The Writing of Ellen McLaughlin’s Pericles – PART II
The following blog post is the third installment from actor John P. Keller, taking on the lead role of Pericles in Orlando Shakes upcoming modern verse production, of his documentation of the controversial project to translate Shakespeare into contemporary modern English.
The Translation, Adaptation, or Re-Writing of Shakespeare’s and Ellen McLaughlin’s Pericles. Part II
It’s ok we are not re-writing Shakespeare we are re-writing… “Wilkins?”
Pericles is my favorite Shakespeare play. Perhaps my actor ego plays into that—always believing I would make a good Pericles (the jury is still out, we don’t open for another few weeks). Perhaps it’s because I love a great action adventure in all forms and this play—and maybe Cymbeline—are the closest Shakespeare comes to an Odyssean epic. This play also has one of the most superbly crafted scenes in all of Shakespeare, the dangerous and redemptive Act V boat scene—a superbly crafted moment of unknown identities which surprises with the continual ebb and flow of possible resolution and furthered conflict.
It is a common scholarly belief, based on empirical data, that Shakespeare is not the primary author of Pericles. It is probable that George Wilkins, sometime around 1607 or 1608, wrote the first two to three acts. His novel with the published titled “The Painful Adventures of Pericles, Prince of Tyre” contains whole passages of mirrored text. Most theater companies that produce Shakespeare’s Pericles Prince of Tyre usually contend with the performative hurdle of a play that is written in two pretty distinct voices. The differences in text and poetic flow found throughout the production as well as the challenges of vast changes in geographies and a bountiful cast of colorful characters makes Pericles a very challenging play to produce.
In my first article, I discussed how many artists responded to the initial announcement of the translation project with a mix of disbelief and disgust. However, if the conversation lasts more than that momentary outburst, it works its way around to discussing which plays might actually benefit with some dramaturgical aid. Shakespeare’s full body of work accounts for 39 plays, but, most of us have only heard of around a dozen or so—and probably only 3-5 are widely known in pop-culture. We can assume the success of these well known plays derive from the beauty of the poetry, the fantastical quality of the story telling, and reverberating psychological truisms. So what about the play’s outside of this revered circle? Well, Pericles is one of these outsider plays.
Shakespeare’s Pericles is magical, it is epic, and it also has some incredible pathos. However, in many ways it trips over itself. Performing the original text requires a lot of “figuring out” to create a sense of flow and understandability to the language and the plot. A common refrain during text work of Shakespeare’s Pericles was not feeling Shakespeare’s familiar poetic flow. His “voice” is specifically absent in the first two and a half acts.
The following is an example of Wilkins’ dense language in Act I Sc. 2 of Pericles:
Let none disturb us.
Why should this change of thoughts,
The sad companion, dull-eyed melancholy,
Be my so used a guest as not an hour
In the day’s glorious walk or peaceful night,
The tomb where grief should sleep can breed me quiet?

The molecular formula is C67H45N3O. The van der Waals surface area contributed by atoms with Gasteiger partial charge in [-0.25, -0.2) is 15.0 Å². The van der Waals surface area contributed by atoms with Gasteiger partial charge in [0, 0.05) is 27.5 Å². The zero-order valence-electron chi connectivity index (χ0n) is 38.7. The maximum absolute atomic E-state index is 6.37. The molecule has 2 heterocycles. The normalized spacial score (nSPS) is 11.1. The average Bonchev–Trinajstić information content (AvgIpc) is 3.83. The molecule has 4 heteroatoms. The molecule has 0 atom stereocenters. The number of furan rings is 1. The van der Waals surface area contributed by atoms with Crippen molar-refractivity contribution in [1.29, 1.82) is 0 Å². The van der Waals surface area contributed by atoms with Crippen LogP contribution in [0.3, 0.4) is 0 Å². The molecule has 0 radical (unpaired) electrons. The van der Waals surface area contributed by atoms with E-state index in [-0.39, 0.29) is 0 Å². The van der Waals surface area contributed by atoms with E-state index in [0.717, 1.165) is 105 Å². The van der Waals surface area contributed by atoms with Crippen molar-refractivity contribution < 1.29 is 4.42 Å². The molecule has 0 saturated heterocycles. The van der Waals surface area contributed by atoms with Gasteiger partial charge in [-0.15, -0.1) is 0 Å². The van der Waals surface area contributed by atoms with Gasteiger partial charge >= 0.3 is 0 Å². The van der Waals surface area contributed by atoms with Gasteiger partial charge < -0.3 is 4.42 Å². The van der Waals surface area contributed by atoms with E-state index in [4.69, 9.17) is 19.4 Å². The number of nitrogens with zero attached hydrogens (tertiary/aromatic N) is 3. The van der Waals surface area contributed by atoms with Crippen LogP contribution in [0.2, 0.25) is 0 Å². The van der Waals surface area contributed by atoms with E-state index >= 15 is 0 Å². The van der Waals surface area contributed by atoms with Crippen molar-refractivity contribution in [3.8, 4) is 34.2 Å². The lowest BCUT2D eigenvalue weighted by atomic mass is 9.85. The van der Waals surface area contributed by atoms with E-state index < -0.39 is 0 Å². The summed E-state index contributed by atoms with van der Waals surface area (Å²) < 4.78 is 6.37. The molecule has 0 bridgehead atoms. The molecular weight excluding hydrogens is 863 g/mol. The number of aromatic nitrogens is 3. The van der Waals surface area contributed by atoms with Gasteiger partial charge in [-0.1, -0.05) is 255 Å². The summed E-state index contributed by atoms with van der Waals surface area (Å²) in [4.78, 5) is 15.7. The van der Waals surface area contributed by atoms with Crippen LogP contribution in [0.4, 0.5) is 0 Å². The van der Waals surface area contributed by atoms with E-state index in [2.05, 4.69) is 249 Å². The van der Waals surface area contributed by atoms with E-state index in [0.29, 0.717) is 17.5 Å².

Then it is thus: the passions of the mind,
That have their first conception by misdred,
Have after-nourishment and life by care;
And what was first but fear what might be done
Grows elder now, and cares it be not done.
Reading these passages gives me the impression of a writer attempting to mimic Shakespeare.
It is generally agreed in our rehearsal room at Orlando Shakes that you could sense the moment when Shakespeare takes control of the text in Act III, Sc. 2 of Pericles. Cerimon speaks the words:
She is alive! Behold
Her eyelids, cases to those heavenly jewels
Which Pericles hath lost, begin to part
Their fringes of bright gold. The diamonds
Of a most praised water doth appear,
To make the world twice rich. Live, and make
Us weep to hear your fate, fair creature,
Rare as you seem to be.
It’s as if Shakespeare threw Wilkins out of the writer’s chair and said “oh just let me do it!”
Later in the play there are some speeches, that as an actor, seem so much more discernible, emotionally present, and quite frankly actable. Like this speech from Act V, Sc. 1:
I am great with woe, and shall deliver weeping.
My dearest wife was like this maid, and such a one
My daughter might have been. My queen’s square brows,
Her stature to an inch, as wand-like straight,
As silver-voiced, her eyes as jewel-like
And cased as richly, in pace another Juno;
Who starves the ears she feeds and makes them hungry
The more she gives them speech.
The idea that Pericles had two originating authors birthed some new gnawing questions relating to our current controversial dilemma about authorship and re-writes: What makes text work or not work performatively? What textual tools can be adjusted to make the actor profit better in their work?
In PART III, I will discuss the actor’s process of bringing the text to life and highlight compressions between the original and McLaughlin texts.
John P. Keller
John P. Keller is a New York based Actor as well as the Director of Education and Community Outreach for coLAB Arts in New Jersey, an organization that links artists with social advocacy and non-profit organizations to develop transformative new work with communities. He has taught at Mason Gross School of the Arts, Rutgers, the Rutgers School of Social Work, and at Westminster College of the Arts, Rider University.